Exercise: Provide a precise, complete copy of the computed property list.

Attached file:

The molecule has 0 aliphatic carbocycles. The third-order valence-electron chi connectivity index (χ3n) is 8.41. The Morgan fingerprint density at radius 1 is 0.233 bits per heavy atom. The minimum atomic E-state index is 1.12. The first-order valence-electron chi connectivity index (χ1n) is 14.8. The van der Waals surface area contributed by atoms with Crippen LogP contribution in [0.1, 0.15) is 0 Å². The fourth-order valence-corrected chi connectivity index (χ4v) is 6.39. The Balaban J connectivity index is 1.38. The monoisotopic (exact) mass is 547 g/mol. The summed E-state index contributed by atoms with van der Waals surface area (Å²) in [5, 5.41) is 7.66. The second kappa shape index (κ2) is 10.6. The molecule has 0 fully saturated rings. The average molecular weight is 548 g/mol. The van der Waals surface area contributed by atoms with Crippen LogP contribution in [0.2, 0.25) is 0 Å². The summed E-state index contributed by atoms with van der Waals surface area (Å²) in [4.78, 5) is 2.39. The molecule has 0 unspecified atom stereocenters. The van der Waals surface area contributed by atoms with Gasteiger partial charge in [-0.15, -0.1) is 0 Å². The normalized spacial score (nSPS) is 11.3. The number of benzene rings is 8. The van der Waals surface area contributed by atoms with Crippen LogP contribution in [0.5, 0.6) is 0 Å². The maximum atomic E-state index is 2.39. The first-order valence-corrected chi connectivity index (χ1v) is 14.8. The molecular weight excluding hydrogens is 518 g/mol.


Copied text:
The molecule has 0 aliphatic carbocycles. The third-order valence-electron chi connectivity index (χ3n) is 8.41. The Morgan fingerprint density at radius 1 is 0.233 bits per heavy atom. The minimum atomic E-state index is 1.12. The first-order valence-electron chi connectivity index (χ1n) is 14.8. The van der Waals surface area contributed by atoms with Crippen LogP contribution in [0.1, 0.15) is 0 Å². The fourth-order valence-corrected chi connectivity index (χ4v) is 6.39. The Balaban J connectivity index is 1.38. The monoisotopic (exact) mass is 547 g/mol. The summed E-state index contributed by atoms with van der Waals surface area (Å²) in [5, 5.41) is 7.66. The second kappa shape index (κ2) is 10.6. The molecule has 0 fully saturated rings. The average molecular weight is 548 g/mol. The van der Waals surface area contributed by atoms with Crippen LogP contribution in [0.2, 0.25) is 0 Å². The summed E-state index contributed by atoms with van der Waals surface area (Å²) in [4.78, 5) is 2.39. The molecule has 0 unspecified atom stereocenters. The van der Waals surface area contributed by atoms with Gasteiger partial charge in [-0.15, -0.1) is 0 Å². The normalized spacial score (nSPS) is 11.3. The number of benzene rings is 8. The van der Waals surface area contributed by atoms with Crippen LogP contribution in [0.5, 0.6) is 0 Å². The maximum atomic E-state index is 2.39. The first-order valence-corrected chi connectivity index (χ1v) is 14.8. The molecular weight excluding hydrogens is 518 g/mol.